Aladdin and Princess Jasmine had the right idea when they sang “A Whole New World.” That is what I was looking at after I stepped off the plane in Delhi, India. After almost an entire day of travelling, I had finally arrived. I had no idea what to expect as I walked off the plane. Little did I know that everything was going to be so different from what I knew. I can only explain it as culture shock – the language, the food, the people. I could not believe such a world existed 8,000 miles away from my home in Florida.
I found India to be combination of the poor and the opulent. In Delhi, every street light has around five or six children dressed in tattered clothing and no shoes begging for money. My heart broke knowing that I could not give to them –not even a single rupee – because my tour guide explained that that the children are pawns in crime organizations that try to hustle money from tourists and civilians. Giving money only feeds the cycle of corruption. In contrast, however, never have I seen in my 17 short years of life the wealth that this country contained. The Akshardham temple, a Guinness Book of world record holder for the largest Hindi temple, is the most impressive structure I have ever seen – or ever will. It took 4,000 workers and 7,000 craftsmen five years to complete this grand structure. I can only compare it to a religious Disney World. There were intricately crafted shrines filled with immaculate sculptures, a movie theater that showed the story of the shrine’s prophet, and even an indoor boat ride that condensed India’s 10,000 years of history into twelve minutes.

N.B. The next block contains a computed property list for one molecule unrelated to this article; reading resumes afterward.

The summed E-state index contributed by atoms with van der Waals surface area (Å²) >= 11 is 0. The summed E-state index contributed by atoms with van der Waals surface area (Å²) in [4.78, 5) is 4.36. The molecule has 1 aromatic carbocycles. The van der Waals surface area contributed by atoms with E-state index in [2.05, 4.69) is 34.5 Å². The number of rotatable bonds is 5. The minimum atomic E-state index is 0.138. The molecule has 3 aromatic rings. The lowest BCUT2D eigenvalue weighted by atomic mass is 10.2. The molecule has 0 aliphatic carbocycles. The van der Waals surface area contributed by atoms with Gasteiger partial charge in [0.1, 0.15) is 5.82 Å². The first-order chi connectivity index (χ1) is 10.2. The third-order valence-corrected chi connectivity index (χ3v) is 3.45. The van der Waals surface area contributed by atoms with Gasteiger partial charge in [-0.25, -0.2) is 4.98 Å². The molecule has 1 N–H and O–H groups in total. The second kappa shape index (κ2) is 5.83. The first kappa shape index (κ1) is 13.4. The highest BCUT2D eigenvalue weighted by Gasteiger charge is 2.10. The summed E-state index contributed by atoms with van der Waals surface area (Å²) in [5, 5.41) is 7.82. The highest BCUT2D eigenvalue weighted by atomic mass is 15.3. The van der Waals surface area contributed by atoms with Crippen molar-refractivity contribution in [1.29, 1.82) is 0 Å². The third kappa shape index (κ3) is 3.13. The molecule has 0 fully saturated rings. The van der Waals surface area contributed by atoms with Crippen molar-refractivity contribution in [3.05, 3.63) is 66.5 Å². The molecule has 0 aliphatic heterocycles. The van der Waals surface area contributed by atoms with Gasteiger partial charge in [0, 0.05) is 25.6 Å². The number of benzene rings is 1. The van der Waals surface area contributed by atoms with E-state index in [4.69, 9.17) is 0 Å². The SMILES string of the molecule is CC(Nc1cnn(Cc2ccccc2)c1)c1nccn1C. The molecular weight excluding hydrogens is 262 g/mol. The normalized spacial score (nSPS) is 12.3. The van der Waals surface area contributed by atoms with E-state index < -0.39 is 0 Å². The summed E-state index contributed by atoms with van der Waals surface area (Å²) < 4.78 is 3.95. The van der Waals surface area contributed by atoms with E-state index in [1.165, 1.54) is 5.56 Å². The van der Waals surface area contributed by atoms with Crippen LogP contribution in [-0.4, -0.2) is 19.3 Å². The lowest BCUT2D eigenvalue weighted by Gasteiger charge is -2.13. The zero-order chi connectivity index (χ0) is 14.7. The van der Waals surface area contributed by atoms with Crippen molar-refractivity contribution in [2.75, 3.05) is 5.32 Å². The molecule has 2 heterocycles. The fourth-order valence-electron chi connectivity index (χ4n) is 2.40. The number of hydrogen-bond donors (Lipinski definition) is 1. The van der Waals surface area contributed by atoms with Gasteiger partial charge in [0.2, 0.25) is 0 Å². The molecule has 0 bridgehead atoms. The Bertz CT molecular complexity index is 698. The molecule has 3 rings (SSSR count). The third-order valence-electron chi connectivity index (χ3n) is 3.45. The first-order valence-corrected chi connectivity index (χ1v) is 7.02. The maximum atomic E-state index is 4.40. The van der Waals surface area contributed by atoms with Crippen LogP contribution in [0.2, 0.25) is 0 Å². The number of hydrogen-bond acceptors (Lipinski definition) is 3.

Culturally, the city of Varanasi, another city I visited, is the religious epicenter of India. A city designed to hold a few thousand is home to more than three million Indians today. Though crowded, I learned many chose to live there because of its religious importance. Varanasi is where Buddha gave his first sermon; it is also situated on the Ganges River, where Indians must pilgrimage at least once in their life. One night as I drifted past the ghats on a ferryman’s boat, I saw citizens burning the bodies of those who had recently deceased. Once reasonably charred, the bodies were cast off into the river. The Indians do this because they believe that dying on the banks of the Ganges will bring their soul liberation. The next morning, I watched amazed as pilgrims bathed in the waters, cleansing their sins, as remains of bodies floated by.
I could not go to India and skip Mumbai –India’s New York City. It is relatively modern, has high rise buildings, and there are even taxis. It was a perfect place for the Pakistani terrorists to attack, which occurred three weeks before my trip. It was scary to eat at Leonardo’s cafÃ© – a popular, crowded restaurant – with bullet holes still visible in the ceiling from when the terrorists had seized the eatery. And yet, everything seemed normal. I was amazed how resilient the country was, still trying to move on with life in the face of tragedy.
It is rather difficult to describe an experience such as India in its entirety in an essay that is only a few hundred words long. Words on paper simply do not do the experience justice; seeing the Taj Mahal in a picture is completely different than seeing it in person. If you have the opportunity – GO. India is surreal.
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